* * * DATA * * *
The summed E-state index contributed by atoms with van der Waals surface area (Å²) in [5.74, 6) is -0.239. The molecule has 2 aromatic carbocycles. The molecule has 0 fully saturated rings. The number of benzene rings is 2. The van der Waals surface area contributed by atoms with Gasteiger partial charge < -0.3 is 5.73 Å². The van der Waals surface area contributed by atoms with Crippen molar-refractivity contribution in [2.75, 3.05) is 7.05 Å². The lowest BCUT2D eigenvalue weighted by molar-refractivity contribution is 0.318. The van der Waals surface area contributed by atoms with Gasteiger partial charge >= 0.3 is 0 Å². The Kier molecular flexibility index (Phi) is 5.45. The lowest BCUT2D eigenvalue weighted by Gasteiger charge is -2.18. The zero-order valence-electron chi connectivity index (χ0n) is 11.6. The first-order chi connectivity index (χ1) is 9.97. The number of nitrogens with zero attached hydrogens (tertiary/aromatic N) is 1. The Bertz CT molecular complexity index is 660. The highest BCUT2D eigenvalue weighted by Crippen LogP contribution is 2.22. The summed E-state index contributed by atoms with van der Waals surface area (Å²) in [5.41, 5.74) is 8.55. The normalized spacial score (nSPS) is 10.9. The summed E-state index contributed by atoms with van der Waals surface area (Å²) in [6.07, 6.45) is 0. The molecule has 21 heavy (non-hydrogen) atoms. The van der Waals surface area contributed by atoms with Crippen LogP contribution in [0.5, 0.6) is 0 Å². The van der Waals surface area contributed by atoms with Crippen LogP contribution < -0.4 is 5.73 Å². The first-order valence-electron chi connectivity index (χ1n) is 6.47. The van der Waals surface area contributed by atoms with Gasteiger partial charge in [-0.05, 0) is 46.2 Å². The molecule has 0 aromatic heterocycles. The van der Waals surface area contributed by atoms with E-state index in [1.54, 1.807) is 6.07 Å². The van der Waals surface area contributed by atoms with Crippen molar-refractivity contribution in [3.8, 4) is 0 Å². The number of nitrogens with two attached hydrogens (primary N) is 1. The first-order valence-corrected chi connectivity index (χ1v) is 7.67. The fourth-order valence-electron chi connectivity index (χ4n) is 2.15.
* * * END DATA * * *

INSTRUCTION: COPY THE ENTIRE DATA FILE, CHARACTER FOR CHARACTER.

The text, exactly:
The summed E-state index contributed by atoms with van der Waals surface area (Å²) in [5.74, 6) is -0.239. The molecule has 2 aromatic carbocycles. The molecule has 0 fully saturated rings. The number of benzene rings is 2. The van der Waals surface area contributed by atoms with Gasteiger partial charge < -0.3 is 5.73 Å². The van der Waals surface area contributed by atoms with Crippen molar-refractivity contribution in [2.75, 3.05) is 7.05 Å². The lowest BCUT2D eigenvalue weighted by molar-refractivity contribution is 0.318. The van der Waals surface area contributed by atoms with Gasteiger partial charge >= 0.3 is 0 Å². The Kier molecular flexibility index (Phi) is 5.45. The lowest BCUT2D eigenvalue weighted by Gasteiger charge is -2.18. The zero-order valence-electron chi connectivity index (χ0n) is 11.6. The first-order chi connectivity index (χ1) is 9.97. The number of nitrogens with zero attached hydrogens (tertiary/aromatic N) is 1. The Bertz CT molecular complexity index is 660. The highest BCUT2D eigenvalue weighted by Crippen LogP contribution is 2.22. The summed E-state index contributed by atoms with van der Waals surface area (Å²) in [5.41, 5.74) is 8.55. The normalized spacial score (nSPS) is 10.9. The summed E-state index contributed by atoms with van der Waals surface area (Å²) in [6.07, 6.45) is 0. The molecule has 21 heavy (non-hydrogen) atoms. The van der Waals surface area contributed by atoms with Crippen LogP contribution in [0.5, 0.6) is 0 Å². The van der Waals surface area contributed by atoms with Crippen LogP contribution < -0.4 is 5.73 Å². The first-order valence-electron chi connectivity index (χ1n) is 6.47. The van der Waals surface area contributed by atoms with Gasteiger partial charge in [-0.05, 0) is 46.2 Å². The molecule has 0 aromatic heterocycles. The van der Waals surface area contributed by atoms with E-state index in [1.54, 1.807) is 6.07 Å². The van der Waals surface area contributed by atoms with Crippen molar-refractivity contribution in [3.8, 4) is 0 Å². The number of nitrogens with two attached hydrogens (primary N) is 1. The first-order valence-corrected chi connectivity index (χ1v) is 7.67. The fourth-order valence-electron chi connectivity index (χ4n) is 2.15.